Picking the Right Sig P938 Holster
If you've decided that you need a Sig Sauer Sig P938 Holster. Then you've come to the right place. Yes of course, you're going to holster your P938 on it, but ask yourselves a couple of questions: do you intend to carry your Sig Sauer everyday? Do you need an inside of wristband (IWB) or outdoors of wristband (O WB) holster for your Sig P938?
If you're carrying your Sig P938 everyday and it's a small or medium weapon, then the answer is easy - inside of a waist band. The reason I say this, is because inside of a waistband you have a little more room to work with and conceal your Sig Sauer. The great thing about inside waistbands, is that they're made so that they don't interfere with your shooting mechanics. In other words, if your hand is so light that it doesn't feel like it's in a vise while you're taking a shot - your holster will fit snugly inside of it.
Most of the larger Sig Sauer Sig pistol models offer some form of a retention program or thumb break. If you're not familiar with what a thumb break is, it basically means that you break your finger at the bottom of the magazine well in the front of the trigger. This breaks the "tac" that is held in place by the thumb and helps to free up your hands to do other things. There are two advantages to using thumb break models, one is that they are easier to get into and out of. Another advantage is that they make your pistol feel more natural and less like it was "stored" and ready for use.
These are two major differences between the Sig P938 holsters and the Sig Sauer Sig P933 and Sig P935 Sig P939 models. There are some small differences, mostly cosmetic, that are worth noting. For example, some Sig pistols have beveled edges on slides, and these can play a role in how comfortable they are to carry. Some holsters, however, do not have beveled slides.
The 9 38 has a very slim profile, probably about three times as slim as a typical Sig Sauer. This allows for the holster to be worn completely beneath your clothes, and it also enables it to sit low on your back. This means that you'll have much more leg and hip movement than you would have with a typical Sig Sauer. There are several different options for both the front and rear attachment points on the Sig P9 38 including an internal frame attachment (not available on all models) and an external folding box model.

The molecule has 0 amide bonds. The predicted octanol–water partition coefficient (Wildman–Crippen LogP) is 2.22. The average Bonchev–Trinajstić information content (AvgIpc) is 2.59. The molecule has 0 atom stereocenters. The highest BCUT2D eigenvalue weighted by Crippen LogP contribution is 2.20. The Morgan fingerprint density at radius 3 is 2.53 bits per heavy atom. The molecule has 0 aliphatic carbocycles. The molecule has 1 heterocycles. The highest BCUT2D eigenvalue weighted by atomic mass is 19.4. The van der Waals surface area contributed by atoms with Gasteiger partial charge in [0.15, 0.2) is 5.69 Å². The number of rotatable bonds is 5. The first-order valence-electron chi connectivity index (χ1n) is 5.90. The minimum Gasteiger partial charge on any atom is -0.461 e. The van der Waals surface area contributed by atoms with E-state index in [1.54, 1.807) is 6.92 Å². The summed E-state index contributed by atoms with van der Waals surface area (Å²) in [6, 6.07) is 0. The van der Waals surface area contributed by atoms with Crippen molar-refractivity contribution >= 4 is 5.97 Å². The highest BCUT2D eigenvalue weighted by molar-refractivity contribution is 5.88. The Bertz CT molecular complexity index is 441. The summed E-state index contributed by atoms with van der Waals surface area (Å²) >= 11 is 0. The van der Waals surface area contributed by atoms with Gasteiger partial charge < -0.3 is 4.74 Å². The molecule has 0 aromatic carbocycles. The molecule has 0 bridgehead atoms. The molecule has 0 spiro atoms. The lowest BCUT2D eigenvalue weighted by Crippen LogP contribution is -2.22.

There are some differences between the inside and outside model of the Sig P938 holster. The inside model includes a compartment for a small handgun, which is held in place using a spring clip that attaches to the back of the holster. The outside model is just like the typical pocket or ankle holster, with the only difference being that the handgun is held in place using a kydex sheet. Most people prefer the inside model, since it allows them to access their handgun more easily without having to fumble around with a bunch of extra material in their pockets.
As far as size goes, the Sig P938 is just about the smallest pocket gun holster that I have ever handled. It's also about half the weight of a typical small model pocket pistol. Most people won't notice the difference at first, because they won't be carrying the gun very long, but over the course of several outings with the pistol the holster will quickly begin to become uncomfortable. That's why I recommend getting a comfortable holster. When you're shopping for your Sig P9 38, make sure that you focus on comfort over size. This is the best way to ensure that you get the most out of your new pistol.
Finally, I'd like to address one area of leather holsters that many people seem to be confused about: whether to purchase a paddle-style retention strap or a coil spring unit. Both types work fine, so I generally recommend a coil spring for general use, but feel free to experiment with the paddle style if you prefer. In general, the paddle style offers a better fit because it is more like a traditional holster, while the coil spring offers a more secure fit because of the extra material it provides. Ultimately, however, the decision comes down to preference.